It amazed me what these courageous women survived. One lived through abandonment and betrayal, the other through an excruciating lie, created to ruin her reputation but preserve another’s. Besides sheer willpower, I wondered how they made it, until it hit me. The not-aloneness they felt was the thing. It was the weighted anchor of their souls on the days the winds of loneliness and accusation blew the fiercest. 

On days like yesterday, my friends could be anyone. She could even be the heart-crushed families in Newton, Connecticut. The mothers who will never hear their children play or laugh or cry again. Who will never tuck their sweet, curious five year-olds in bed after the goodnight story. I can only imagine what this feels like.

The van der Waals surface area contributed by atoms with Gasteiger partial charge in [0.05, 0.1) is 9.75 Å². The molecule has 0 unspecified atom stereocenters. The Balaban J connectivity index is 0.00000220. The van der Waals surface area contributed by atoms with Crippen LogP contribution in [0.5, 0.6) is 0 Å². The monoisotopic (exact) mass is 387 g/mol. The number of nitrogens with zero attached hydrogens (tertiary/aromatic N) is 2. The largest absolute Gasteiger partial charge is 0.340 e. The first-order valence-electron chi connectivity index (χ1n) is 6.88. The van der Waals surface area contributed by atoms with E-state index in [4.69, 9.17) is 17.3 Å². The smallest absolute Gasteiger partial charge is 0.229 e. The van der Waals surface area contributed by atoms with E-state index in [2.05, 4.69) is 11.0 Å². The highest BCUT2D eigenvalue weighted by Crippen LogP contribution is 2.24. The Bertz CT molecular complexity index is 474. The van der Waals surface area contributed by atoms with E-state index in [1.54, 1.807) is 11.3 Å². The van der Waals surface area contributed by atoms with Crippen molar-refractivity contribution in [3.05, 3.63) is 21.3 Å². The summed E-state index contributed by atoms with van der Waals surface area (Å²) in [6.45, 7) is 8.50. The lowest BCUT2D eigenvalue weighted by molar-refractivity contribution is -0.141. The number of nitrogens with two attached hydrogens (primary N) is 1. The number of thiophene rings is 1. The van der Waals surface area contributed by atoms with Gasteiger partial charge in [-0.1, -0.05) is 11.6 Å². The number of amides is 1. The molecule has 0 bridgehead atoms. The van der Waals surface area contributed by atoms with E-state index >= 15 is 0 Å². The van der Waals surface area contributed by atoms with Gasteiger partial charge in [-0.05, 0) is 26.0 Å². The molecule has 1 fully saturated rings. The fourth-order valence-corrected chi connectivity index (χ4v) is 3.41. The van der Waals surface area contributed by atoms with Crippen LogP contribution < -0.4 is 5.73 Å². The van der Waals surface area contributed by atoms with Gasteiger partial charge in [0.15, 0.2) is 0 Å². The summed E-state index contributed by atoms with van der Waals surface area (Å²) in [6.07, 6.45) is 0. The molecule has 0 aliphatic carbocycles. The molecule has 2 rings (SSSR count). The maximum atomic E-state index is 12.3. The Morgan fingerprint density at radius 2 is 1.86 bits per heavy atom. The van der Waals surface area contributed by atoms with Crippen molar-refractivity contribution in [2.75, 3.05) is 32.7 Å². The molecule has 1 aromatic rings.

I am a mom now, and it’s hard to think of an injustice worse than this. We all keep saying in whispered disbelief, “Kindergarteners. Why? They were only in kindergarten.” It’s impossible to know why. And I think if we did, it would never help. Because the pain, I think, is not in the “why”. It’s in the enormous emptiness, the silent space these beautiful children’s souls filled in the lives of those who loved them. 

The aloneness. It’s vast. The black hole of ache in your insides, threatening to swallow you right up. I’m sure if I was one of these moms, I would wish to chase my little one into heaven to escape the pain. 

I’ve argued with God about pain so much, tried to make him promise me I wouldn’t have to go through loss like this. We’ve talked through several horrific situations I desperately want to avoid. I told him if he could simply assure me there would be no pain, I could trust him. But he never promised this.